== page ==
ILNews

Technical glitch, now fixed, hits revised opinions

Jennifer Nelson
January 1, 2008
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Attorneys who logged on this morning to the Indiana Judiciary Web site to read and print opinions were met with a challenge: you could view, but couldn't print.

The first Court of Appeals opinions of the New Year were password protected and locked so that people accessing the online opinions were unable to print them.

That was an internal, unintended glitch and the problem's been resolved, according to Supreme Court Administrator and Appellate Clerk Kevin Smith.

The opinions posted earlier this morning disappeared temporarily and reappeared around 10:30 a.m. and allowed users to print them.

That glitch came as a result of a procedure started within the appellate clerk's office - a timestamp graphic on each opinion showing date and time it was posted.

In early December, the appellate clerk's office made the decision to not provide printed courtesy copies of opinions in an effort to save paper and costs. The Internet is now the main method for viewing and obtaining appellate opinions. Opinions can be viewed at http://www.in.gov/judiciary/opinions, as well as on Indiana Lawyer's Web site and via Indiana Lawyer Daily.

Smith said that move to eliminate paper complicated the process with WestLaw and LexisNexis, which had previously required a final, stamped printed copy of each opinion. As a result, Smith asked the information technology department to create a graphic to include so that an e-version could be sent.
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  1. I'm not sure what's more depressing: the fact that people would pay $35,000 per year to attend an unaccredited law school, or the fact that the same people "are hanging in there and willing to follow the dean’s lead in going forward" after the same school fails to gain accreditation, rendering their $70,000 and counting education worthless. Maybe it's a good thing these people can't sit for the bar.

  2. Such is not uncommon on law school startups. Students and faculty should tap Bruce Green, city attorney of Lufkin, Texas. He led a group of studnets and faculty and sued the ABA as a law student. He knows the ropes, has advised other law school startups. Very astute and principled attorney of unpopular clients, at least in his past, before Lufkin tapped him to run their show.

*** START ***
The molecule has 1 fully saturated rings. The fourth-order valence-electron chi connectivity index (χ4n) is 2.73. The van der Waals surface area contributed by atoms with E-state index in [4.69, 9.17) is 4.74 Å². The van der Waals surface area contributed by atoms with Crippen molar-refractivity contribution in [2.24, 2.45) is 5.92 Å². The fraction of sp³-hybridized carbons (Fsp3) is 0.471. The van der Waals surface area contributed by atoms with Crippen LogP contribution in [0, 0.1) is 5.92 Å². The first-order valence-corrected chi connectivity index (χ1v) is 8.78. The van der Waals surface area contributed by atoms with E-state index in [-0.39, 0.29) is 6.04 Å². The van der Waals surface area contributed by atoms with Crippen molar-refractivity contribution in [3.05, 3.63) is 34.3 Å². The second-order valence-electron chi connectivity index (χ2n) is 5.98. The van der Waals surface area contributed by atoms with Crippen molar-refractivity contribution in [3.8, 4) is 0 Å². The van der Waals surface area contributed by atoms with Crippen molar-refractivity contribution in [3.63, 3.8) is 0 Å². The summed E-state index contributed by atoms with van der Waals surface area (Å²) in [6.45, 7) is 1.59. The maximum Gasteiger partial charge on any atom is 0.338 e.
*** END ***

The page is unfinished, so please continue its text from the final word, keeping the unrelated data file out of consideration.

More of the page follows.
3. Not that having the appellate records on Odyssey won't be welcome or useful, but I would rather they first bring in the stray counties that aren't yet connected on the trial court level.

  4. Aristotle said 350 bc: "The most hated sort, and with the greatest reason, is usury, which makes a gain out of money itself, and not from the natural object of it. For money was intended to be used in exchange, but not to increase at interest. And this term interest, which means the birth of money from money, is applied to the breeding of money because the offspring resembles the parent. Wherefore of an modes of getting wealth this is the most unnatural.

  5. Oh yes, lifetime tenure. The Founders gave that to the federal judges .... at that time no federal district courts existed .... so we are talking the Supreme Court justices only in context ....so that they could rule against traditional marriage and for the other pet projects of the sixties generation. Right. Hmmmm, but I must admit, there is something from that time frame that seems to recommend itself in this context ..... on yes, from a document the Founders penned in 1776: " He has refused his Assent to Laws, the most wholesome and necessary for the public good."

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